A word about Roemer. I think that every market form – save [a] very utopian form- …produces inequality. This is because market interaction involves competition, and that means winners and losers. Now losing doesn’t have to be disastrous, because you can have a measure of subsidisation; and winning doesn’t have to be colossal because you can have a measure of taxation, but this process has its limits. Without some degree of inequality, there ain’t no market.
Roemer’s market socialism ingeniously and radically reduces market inequality, because he proposes two different currencies, one for buying enterprises and one for buying consumer goods, and their mutual inconvertibility has very dampening effects on the degree of inequality that his markets produce. We don’t know how to proceed without markets, so we don’t know how to proceed without forms which produce some inequality. So we don’t know how to bring about equality. The best we now know how to do is the kind of thing that Roemer designs.
This interview is loaded with good stuff.
These new restrictions fall most heavily on young, minority, and low-income voters, as well as on voters with disabilities. This wave of changes may sharply tilt the political terrain for the 2012 election. Based on the Brennan Center’s analysis of the 19 laws and two executive actions that passed in 14 states, it is clear that:
- These new laws could make it significantly harder for more than five million eligible voters to cast ballots in 2012.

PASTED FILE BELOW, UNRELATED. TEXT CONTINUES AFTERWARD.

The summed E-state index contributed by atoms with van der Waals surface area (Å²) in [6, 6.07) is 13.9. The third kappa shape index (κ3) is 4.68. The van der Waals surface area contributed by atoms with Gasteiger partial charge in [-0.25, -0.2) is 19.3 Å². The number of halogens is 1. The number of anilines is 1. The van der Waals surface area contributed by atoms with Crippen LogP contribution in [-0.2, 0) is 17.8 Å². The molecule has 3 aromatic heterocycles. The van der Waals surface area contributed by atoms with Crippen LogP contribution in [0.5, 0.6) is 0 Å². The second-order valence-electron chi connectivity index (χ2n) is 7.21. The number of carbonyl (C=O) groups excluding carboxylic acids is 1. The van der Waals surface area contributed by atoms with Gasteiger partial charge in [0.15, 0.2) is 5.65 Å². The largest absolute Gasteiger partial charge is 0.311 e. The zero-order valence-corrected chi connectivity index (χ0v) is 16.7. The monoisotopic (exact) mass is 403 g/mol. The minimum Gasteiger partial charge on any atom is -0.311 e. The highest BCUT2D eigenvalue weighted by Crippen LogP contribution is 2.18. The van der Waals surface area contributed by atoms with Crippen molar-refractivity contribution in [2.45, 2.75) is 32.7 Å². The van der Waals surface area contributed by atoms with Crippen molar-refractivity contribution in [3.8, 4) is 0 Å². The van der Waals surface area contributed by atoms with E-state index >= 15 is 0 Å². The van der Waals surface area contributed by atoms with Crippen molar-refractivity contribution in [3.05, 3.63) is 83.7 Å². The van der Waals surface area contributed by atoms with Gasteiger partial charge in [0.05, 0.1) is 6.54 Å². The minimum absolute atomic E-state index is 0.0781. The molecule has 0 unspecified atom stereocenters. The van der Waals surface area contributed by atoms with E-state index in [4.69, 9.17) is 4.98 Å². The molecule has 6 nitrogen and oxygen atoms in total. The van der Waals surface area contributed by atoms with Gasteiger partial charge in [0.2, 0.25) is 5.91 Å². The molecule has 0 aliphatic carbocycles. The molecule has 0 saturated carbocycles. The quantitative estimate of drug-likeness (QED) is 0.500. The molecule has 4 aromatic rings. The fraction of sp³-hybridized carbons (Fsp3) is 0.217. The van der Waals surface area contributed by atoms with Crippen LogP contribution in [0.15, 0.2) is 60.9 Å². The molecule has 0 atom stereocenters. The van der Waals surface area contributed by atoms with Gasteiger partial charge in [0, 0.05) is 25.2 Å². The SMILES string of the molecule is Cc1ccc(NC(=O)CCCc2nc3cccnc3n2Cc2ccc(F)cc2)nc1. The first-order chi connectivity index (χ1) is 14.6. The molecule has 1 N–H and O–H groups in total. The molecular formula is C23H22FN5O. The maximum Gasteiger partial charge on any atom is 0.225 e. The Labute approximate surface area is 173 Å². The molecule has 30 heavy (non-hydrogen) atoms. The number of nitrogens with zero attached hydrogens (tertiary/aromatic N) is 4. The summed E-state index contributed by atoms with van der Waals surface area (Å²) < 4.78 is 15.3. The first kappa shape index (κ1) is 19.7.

- The states that have already cut back on voting rights will provide 171 electoral votes in 2012 – 63 percent of the 270 needed to win the presidency.
- Of the 12 likely battleground states, as assessed by an August Los Angeles Times analysis of Gallup polling, five have already cut back on voting rights (and may pass additional restrictive legislation), and two more are currently considering new restrictions.
States have changed their laws so rapidly that no single analysis has assessed the overall impact of such moves. Although it is too early to quantify how the changes will impact voter turnout, they will be a hindrance to many voters at a time when the United States continues to turn out less than two thirds of its eligible citizens in presidential elections and less than half in midterm elections.
I feel like this kind of discrimination has really ramped up in the last few election cycles.
“We could also use a movement against police brutality. I’d love to see a national movement ally, for instance, with organizers in Brooklyn neighborhoods like Bed-Stuy and Brownsville to help the hundreds of young black men who get harassed daily as a matter of NYPD policy. They could stand in solidarity to occupy precincts until that racist policy changes. But none of this is happening, at least so far.
Nor is it what the movement declared itself to be about. It’s supposed to be about the deeply entrenched economic inequity that has come to define our lives in the 21st century. I argue this inequity grew out of decades of predation on black families, specifically. But the organizers were wise to make room for as wide a range of perspectives on the problem as possible. The point, as organizers have so movingly put it, is that everyone gets screwed by an economic system that amasses so much wealth in so few hands. “We are all races, sexes and creeds. We are the majority. We are the 99 percent. And we will no longer be silent,” they have written.